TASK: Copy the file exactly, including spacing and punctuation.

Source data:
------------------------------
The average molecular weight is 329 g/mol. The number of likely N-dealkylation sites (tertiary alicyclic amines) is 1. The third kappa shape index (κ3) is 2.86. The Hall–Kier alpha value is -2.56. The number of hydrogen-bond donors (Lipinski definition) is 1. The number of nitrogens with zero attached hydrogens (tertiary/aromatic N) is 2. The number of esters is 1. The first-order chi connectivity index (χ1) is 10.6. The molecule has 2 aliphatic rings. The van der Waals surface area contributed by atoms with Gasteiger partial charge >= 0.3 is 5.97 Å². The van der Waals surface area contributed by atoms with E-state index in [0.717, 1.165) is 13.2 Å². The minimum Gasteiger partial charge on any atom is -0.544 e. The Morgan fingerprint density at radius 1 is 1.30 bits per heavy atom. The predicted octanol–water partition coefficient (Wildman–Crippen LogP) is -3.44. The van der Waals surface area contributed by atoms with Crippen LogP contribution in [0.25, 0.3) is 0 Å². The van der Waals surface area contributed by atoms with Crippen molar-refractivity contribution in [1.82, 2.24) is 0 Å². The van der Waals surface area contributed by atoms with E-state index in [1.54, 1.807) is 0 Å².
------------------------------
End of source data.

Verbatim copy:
The average molecular weight is 329 g/mol. The number of likely N-dealkylation sites (tertiary alicyclic amines) is 1. The third kappa shape index (κ3) is 2.86. The Hall–Kier alpha value is -2.56. The number of hydrogen-bond donors (Lipinski definition) is 1. The number of nitrogens with zero attached hydrogens (tertiary/aromatic N) is 2. The number of esters is 1. The first-order chi connectivity index (χ1) is 10.6. The molecule has 2 aliphatic rings. The van der Waals surface area contributed by atoms with Gasteiger partial charge >= 0.3 is 5.97 Å². The van der Waals surface area contributed by atoms with E-state index in [0.717, 1.165) is 13.2 Å². The minimum Gasteiger partial charge on any atom is -0.544 e. The Morgan fingerprint density at radius 1 is 1.30 bits per heavy atom. The predicted octanol–water partition coefficient (Wildman–Crippen LogP) is -3.44. The van der Waals surface area contributed by atoms with Crippen LogP contribution in [0.25, 0.3) is 0 Å². The van der Waals surface area contributed by atoms with Crippen molar-refractivity contribution in [1.82, 2.24) is 0 Å². The van der Waals surface area contributed by atoms with E-state index in [1.54, 1.807) is 0 Å².